The DVD-A also features live footage from New York’s Central Park in 1973 of Easy Money & the improv Fragged Dusty Wall Carpet the track that formed the basis of Guts on my Side.

* As a result of lost multi track tapes Trio & The Mincer have been up-mixed to 5.1 by Simon Heyworth & Robert Fripp.

Preorder now for 3rd October 2011 release

DGM Mail Order

Burning Shed

1. The Great Deceiver
2. Lament
3. We’ll Let You Know
4. The Night Watch
5. Trio
6. The Mincer
7. Starless and Bible
8. Black
9. Fracture

Bonus tracks:

Law of Maximum Distress (parts 1 and 2)
The Mincer improv
Dr. Diamond
Guts on my Side

DVD Content
Starless And Bible Black
24/96 MLP Lossless 5.1 Surround DTS|9624 5.1 Digital Surround
The Great Deceiver (Wetton, Fripp, Palmer-James)
 Lament (Fripp, Wetton, Palmer-James)
 We’ll Let You Know (Cross, Fripp, Wetton, Bruford)
 The Night Watch (Fripp, Wetton, Palmer-James)
 Trio (Cross, Fripp, Wetton, Bruford) *
 The Mincer (Cross, Fripp, Wetton, Bruford, Palmer-James)  *
 Starless And Bible Black  (Cross, Fripp, Wetton, Bruford)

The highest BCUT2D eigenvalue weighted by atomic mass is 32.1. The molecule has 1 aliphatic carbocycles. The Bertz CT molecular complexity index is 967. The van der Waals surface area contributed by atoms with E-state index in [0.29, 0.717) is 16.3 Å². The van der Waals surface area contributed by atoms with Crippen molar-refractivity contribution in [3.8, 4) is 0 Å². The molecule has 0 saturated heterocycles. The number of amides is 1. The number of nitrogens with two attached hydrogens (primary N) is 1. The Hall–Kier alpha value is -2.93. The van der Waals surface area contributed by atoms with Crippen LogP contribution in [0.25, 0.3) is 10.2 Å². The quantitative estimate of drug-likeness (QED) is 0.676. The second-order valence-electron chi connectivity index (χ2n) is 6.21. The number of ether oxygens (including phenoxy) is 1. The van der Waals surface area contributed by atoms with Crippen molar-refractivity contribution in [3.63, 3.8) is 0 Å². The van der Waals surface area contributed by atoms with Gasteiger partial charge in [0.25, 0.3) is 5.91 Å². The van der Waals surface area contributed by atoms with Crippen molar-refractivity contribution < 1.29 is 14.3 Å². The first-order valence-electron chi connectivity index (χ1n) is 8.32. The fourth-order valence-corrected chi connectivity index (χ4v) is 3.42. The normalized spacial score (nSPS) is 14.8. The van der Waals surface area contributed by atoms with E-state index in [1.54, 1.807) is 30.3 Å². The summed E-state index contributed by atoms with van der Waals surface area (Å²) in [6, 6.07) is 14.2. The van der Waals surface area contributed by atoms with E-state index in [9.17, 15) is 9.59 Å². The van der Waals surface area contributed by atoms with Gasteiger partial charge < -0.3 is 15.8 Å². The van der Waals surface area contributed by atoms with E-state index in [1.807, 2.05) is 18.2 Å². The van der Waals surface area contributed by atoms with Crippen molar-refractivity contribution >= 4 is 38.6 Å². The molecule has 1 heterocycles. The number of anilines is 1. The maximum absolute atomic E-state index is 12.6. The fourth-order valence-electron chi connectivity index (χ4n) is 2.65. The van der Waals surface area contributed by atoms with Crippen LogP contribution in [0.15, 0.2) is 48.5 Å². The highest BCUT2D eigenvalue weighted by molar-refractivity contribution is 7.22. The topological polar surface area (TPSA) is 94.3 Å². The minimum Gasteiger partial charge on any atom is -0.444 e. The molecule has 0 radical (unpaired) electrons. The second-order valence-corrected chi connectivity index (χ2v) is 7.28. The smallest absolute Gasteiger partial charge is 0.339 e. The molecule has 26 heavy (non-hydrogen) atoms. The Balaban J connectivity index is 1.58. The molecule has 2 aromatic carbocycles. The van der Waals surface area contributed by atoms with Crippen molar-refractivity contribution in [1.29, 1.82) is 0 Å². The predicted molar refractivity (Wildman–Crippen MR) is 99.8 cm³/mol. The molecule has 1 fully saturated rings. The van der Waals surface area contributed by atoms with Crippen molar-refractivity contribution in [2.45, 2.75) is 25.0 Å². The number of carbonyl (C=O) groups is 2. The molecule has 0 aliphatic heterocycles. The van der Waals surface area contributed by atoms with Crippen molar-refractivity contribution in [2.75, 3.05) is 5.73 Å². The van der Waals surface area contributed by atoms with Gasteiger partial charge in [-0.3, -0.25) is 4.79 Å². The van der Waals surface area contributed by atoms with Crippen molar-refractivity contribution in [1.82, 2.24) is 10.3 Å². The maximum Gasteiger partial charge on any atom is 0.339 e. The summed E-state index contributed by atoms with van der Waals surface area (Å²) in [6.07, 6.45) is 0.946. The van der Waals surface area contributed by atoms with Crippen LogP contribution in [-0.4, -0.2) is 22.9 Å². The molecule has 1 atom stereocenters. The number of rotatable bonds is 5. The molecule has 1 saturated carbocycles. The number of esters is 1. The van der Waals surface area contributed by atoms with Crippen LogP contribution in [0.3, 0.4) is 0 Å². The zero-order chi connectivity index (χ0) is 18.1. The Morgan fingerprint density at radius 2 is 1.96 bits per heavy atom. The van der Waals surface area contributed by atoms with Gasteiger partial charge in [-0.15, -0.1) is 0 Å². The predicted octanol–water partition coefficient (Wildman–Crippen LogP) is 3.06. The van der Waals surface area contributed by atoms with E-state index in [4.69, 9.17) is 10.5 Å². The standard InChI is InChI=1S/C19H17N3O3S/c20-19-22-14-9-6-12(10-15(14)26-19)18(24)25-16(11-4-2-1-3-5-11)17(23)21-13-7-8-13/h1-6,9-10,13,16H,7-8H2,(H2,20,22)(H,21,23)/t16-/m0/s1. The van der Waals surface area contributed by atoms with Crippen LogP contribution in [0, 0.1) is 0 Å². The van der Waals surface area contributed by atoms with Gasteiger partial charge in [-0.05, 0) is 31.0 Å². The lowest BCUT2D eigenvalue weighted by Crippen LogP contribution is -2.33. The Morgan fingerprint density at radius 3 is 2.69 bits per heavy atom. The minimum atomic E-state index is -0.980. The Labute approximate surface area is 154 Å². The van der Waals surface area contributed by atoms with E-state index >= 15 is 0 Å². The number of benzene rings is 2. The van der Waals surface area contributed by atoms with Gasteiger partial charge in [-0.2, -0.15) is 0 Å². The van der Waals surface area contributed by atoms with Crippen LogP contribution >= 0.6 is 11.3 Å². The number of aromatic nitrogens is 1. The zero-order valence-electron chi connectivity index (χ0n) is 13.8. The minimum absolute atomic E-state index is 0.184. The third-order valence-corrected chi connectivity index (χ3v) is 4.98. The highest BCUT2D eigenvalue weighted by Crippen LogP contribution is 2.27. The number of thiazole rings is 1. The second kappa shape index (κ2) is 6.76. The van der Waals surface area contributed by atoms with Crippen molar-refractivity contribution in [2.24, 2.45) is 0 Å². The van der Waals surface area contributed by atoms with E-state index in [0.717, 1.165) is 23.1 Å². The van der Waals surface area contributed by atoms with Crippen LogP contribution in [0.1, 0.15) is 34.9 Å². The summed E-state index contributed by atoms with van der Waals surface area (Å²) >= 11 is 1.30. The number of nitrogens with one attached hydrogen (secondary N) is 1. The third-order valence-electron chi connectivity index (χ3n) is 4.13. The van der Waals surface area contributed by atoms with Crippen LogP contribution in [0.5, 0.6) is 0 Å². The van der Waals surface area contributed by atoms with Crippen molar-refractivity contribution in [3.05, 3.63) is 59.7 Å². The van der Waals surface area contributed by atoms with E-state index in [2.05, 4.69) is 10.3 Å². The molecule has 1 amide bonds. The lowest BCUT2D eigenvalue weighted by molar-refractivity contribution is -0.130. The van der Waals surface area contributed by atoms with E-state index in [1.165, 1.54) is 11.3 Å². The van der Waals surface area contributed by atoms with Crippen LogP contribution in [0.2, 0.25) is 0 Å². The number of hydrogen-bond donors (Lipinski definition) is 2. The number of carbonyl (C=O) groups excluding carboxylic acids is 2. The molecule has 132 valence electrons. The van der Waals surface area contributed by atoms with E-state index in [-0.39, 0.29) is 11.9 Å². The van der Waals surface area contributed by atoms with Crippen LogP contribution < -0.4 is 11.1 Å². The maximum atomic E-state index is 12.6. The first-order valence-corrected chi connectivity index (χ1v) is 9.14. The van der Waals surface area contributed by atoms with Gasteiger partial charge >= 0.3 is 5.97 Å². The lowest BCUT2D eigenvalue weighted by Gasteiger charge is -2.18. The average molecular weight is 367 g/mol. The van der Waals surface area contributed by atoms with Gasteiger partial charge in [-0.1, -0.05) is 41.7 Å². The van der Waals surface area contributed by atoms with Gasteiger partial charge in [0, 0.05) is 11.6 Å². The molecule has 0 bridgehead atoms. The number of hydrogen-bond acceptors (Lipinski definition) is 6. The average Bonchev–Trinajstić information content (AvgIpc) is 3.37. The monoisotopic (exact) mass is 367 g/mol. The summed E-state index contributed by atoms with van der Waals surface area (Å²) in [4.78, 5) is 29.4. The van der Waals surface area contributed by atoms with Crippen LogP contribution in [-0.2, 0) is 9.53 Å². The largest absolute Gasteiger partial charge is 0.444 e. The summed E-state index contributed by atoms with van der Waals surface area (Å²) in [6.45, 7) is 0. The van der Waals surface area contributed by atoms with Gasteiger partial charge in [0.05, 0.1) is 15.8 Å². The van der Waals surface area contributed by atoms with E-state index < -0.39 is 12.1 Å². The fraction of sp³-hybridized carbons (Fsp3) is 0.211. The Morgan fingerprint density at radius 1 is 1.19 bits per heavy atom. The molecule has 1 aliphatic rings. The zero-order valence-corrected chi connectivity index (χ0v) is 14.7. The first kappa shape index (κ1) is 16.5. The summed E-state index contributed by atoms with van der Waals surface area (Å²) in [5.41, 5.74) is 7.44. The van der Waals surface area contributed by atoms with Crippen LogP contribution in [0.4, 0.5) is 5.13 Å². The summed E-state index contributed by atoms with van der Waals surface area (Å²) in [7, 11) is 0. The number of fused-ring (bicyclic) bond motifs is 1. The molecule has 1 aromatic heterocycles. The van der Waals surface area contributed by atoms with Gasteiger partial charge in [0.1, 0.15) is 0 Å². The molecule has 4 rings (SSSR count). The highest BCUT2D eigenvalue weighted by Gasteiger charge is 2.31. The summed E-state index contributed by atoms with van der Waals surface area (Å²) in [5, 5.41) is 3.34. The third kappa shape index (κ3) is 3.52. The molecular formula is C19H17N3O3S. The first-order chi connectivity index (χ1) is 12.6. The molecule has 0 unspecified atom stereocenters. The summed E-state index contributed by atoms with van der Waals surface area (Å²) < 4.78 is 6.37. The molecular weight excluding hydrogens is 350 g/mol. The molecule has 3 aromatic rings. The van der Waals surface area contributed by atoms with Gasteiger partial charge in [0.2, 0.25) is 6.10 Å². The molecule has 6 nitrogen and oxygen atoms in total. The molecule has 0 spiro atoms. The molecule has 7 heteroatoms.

Fracture (Fripp)  
                                                                                 
Mixed and produced from the original multi track tapes by Steven Wilson and Robert Fripp
Mastered by Simon Heyworth and Robert Fripp at Super Audio Mastering, Devon, assisted by Andy Miles
Tracks marked *
*Upmixed to 5.1 from the original stereo masters by Simon Heyworth and Robert Fripp
                                      ---------------------------------------------------------
24/96 MLP Lossless 5.1 Surround DTS|9624 5.1 Digital Surround
Easy Money
Taken from the album “The Night Watch”
Mixed and produced from the original multi track tapes by Steven Wilson and Robert Fripp
                               ---------------------------------------------------------------------------------
24/96 MLP stereo 24/48 LPCM stereo Original album 2011 stereo mix
The Great Deceiver (Wetton, Fripp, Palmer-James)
 Lament (Fripp, Wetton, Palmer-James)
 We’ll Let You Know (Cross, Fripp, Wetton, Bruford)
 The Night Watch (Fripp, Wetton, Palmer-James)
 Trio (Cross, Fripp, Wetton, Bruford) *
 The Mincer (Cross, Fripp, Wetton, Bruford, Palmer-James)  *
 Starless And Bible Black  (Cross, Fripp, Wetton, Bruford)
 Fracture (Fripp)                                                                                    

Mixed and produced from the original multi track tapes by Steven Wilson and Robert Fripp
Mastered by Simon Heyworth and Robert Fripp at Super Audio Mastering, Devon, assisted by Andy Miles
Tracks marked *